Airports that make it excessively difficult for travelers with disabilities are bad enough. We discussed that problem in last week's post. This week, we'll look at a problem that in many ways is even worse: doctors' officers that aren't equipped for patients with disabilities.
In Michigan and across the country, people with special needs have benefited from the Americans With Disabilities Act (ADA). But even today, more than twenty years after ADA took effect, there are many public facilities that are not as accessible as they should be. One of those, rather surprisingly, is doctors' offices.
The ADA law requires "full and equal access" for disabled people to "health care services and facilities." And yet a recent study by researchers found that more than 1 of every 5 hospitals indicated they would be unable to accommodate a patient who needed assistance in transfer from a wheel chair. The research was published this week in the Annals of Internal Medicine.
The research was done by phone using a "secret shopper" format. Healthcare facilities in several major metropolitan areas were contacted by phone, asking whether they could serve a patient who could not transfer to an exam table from a wheelchair without help.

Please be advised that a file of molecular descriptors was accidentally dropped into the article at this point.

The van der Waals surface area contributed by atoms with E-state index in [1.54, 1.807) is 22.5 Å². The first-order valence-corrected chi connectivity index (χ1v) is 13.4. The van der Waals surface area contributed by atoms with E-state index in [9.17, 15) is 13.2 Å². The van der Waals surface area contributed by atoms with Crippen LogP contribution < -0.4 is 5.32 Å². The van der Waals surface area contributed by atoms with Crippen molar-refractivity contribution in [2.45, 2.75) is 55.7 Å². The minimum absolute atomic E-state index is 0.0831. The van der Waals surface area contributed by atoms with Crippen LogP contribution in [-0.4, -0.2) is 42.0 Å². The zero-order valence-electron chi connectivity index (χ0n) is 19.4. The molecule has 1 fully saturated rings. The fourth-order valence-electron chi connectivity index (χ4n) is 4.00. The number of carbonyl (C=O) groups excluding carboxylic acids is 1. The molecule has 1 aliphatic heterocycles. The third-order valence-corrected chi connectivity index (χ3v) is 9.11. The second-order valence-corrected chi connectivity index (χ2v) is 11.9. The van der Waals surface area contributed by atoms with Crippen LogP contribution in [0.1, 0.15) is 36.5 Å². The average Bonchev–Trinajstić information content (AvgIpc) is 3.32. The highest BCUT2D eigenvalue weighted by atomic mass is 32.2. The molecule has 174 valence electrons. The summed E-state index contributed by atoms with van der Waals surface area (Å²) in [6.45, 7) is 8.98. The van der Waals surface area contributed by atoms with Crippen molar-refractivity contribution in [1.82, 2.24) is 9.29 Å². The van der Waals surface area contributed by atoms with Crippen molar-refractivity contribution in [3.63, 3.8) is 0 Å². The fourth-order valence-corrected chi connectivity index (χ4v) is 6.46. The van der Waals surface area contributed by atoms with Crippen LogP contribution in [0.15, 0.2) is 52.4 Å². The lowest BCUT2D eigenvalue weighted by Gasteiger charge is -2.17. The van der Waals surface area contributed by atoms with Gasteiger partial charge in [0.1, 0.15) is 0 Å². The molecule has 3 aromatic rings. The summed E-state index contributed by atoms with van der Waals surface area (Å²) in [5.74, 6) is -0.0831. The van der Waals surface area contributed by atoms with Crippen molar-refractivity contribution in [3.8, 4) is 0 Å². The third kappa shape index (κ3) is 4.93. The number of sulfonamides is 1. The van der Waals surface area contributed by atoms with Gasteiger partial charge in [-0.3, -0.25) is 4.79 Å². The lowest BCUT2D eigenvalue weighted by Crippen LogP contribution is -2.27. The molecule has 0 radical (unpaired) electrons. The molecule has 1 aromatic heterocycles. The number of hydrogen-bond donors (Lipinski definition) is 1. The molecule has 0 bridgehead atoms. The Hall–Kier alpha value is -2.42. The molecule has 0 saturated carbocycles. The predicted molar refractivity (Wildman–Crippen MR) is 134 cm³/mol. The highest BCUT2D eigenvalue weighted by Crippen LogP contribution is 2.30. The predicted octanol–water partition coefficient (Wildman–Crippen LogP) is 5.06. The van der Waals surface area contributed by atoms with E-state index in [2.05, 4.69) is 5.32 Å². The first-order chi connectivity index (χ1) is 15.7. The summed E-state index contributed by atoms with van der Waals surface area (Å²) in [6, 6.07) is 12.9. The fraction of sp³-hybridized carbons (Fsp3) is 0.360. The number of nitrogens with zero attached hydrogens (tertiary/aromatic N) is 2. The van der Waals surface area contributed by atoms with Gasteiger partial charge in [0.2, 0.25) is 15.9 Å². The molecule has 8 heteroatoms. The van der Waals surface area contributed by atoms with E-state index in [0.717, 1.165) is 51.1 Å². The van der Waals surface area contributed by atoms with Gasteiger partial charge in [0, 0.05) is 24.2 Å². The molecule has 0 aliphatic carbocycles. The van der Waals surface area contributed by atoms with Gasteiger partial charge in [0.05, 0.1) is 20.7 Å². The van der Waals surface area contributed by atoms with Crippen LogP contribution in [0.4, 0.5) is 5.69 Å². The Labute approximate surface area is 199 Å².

Health insurance and medical costs are very much of concern to patients who rely on Social Security disability insurance or Supplemental Security Income. We discussed those issues for Michigan patients in our February 22 post. But regardless of the source of payment, it is surprising that so many healthcare facilities would be so unwilling to accommodate a patient with disabilities. Especially when the ADA creates obligations to do so.
Source: "Doctors Turning Away Patients With Disabilities," disabilityscoop, Michelle Diament, 3-19-13
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